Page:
Longford Library hosts launch of RTÉ journalist's book on women's contribution to political life

News reporter


News reporter



Madam Politician

Teresa Kearney, CEO of LWL Louise Lovett, Tara Farrell Deputy CEO LWL, Pat Murphy, LWL Chairperson Sheila Reilly, RTE's Martina Fitzgerald and Longford County Librarian Mary Carleton Reynolds.

Journalist, broadcaster and author Martina Fitzgerald launched her new book ‘Madam Politician’ at Longford Library on Monday night to a very enthusiastic audience.

Ms Fitzgerald, who enjoys a high profile career as political correspondent with RTE, said it was that very role and her work in Leinster House which provided her with the inspiration to pen the publication.

ALSO READ: Madam Politician to get Longford launch

The book, meanwhile, examines the role played by women in national politics over the past 100 years and provides some interesting insights into how hard it was for them to break through the party system and get the nomination to stand for election.

“Most of the first women TDs elected to the Dáil were the widows, daughters or relatives of deceased male TD members,” she says within the pages.

“Between 1922 and 1977, just 24 women were elected to the Dáil and 80 per cent were related to a former male TD.”

Meanwhile, on Monday night the author told those gathered that 2016 saw 35 women enter Leinster House and how this was a record breaker for women’s public participation at that level.

“Yet it is very low by international standards,” she continued, before pointing out that as a female journalist herself it was also interesting to note that in a photograph taken of all the journalists working in Leinster House back in 2006, she discovered just three women staring back at her.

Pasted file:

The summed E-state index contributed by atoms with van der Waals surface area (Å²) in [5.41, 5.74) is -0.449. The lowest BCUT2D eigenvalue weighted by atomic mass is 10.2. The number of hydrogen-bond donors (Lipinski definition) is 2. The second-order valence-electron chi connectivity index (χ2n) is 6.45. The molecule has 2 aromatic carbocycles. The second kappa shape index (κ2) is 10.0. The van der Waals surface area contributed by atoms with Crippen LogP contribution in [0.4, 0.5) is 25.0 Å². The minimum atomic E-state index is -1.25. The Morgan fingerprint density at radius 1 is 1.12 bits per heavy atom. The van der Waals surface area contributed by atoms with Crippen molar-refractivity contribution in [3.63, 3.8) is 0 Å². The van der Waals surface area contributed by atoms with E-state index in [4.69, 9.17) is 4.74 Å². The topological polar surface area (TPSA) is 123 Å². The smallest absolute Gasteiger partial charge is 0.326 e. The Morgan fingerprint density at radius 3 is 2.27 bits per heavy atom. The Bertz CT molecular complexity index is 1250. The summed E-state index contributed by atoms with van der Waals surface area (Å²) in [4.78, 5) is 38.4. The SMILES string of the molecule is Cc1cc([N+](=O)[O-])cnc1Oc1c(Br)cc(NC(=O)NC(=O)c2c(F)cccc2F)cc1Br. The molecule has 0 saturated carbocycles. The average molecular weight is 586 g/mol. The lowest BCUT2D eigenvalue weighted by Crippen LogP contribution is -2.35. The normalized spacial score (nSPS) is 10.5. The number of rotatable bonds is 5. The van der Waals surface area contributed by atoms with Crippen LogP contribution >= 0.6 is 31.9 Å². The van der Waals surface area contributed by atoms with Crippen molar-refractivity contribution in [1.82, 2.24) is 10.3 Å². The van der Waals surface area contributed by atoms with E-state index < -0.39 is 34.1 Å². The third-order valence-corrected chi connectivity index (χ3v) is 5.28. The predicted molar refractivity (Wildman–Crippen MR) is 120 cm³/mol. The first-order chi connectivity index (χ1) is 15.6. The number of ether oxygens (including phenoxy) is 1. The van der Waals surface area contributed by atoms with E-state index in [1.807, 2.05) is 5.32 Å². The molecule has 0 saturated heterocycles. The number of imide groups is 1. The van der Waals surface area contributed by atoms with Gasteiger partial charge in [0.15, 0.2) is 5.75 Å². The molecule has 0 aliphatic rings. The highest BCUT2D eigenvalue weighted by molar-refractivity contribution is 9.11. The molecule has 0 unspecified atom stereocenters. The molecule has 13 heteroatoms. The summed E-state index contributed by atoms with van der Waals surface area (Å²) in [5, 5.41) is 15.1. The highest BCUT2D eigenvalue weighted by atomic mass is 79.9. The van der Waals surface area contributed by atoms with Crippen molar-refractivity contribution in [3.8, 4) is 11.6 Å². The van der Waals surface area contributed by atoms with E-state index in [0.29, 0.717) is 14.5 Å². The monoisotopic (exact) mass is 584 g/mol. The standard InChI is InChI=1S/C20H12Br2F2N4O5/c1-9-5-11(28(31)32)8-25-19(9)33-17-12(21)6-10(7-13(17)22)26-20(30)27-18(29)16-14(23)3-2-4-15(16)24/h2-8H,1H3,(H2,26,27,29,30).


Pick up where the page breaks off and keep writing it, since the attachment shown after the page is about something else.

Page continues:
Ms Fitzgerald says too that in 1919 when Countess Markievicz was elected to Dáil Eireann she was one of the first female cabinet ministers to be appointed worldwide.

“Remarkably,” added the author, “it took a further 60 years before another woman was elected to the cabinet.”

Those gathered at Longford Library heard that woman was Maire Geoghegan Quinn, and of how she became Minister for the Gaeltacht in 1979.

“When Maire Geoghegan Quinn went into Charlie Haughey and he presented her with this historic moment, she said, ‘do you think I will be able?’ - she regrets saying that to this day,” Ms Fitzgerald continued.

“I think that actually represents the many insecurities that women feel in terms of public life or going forward.

“It is also worth remembering that in those days Maire Geoghegan Quinn was the sole woman around the cabinet table.

“Men overwhelming dominated then, but thankfully today, we have a record breaking number - we have four women!!

“Who knows what the future will hold but I wanted to go back and talk to all the surviving female ministers and find out their challenges, their stories and how they got to the top table of Irish political life.”

Madam Politician’ is available in all good bookstores and costs just €16.99.

It is worth the indulgence!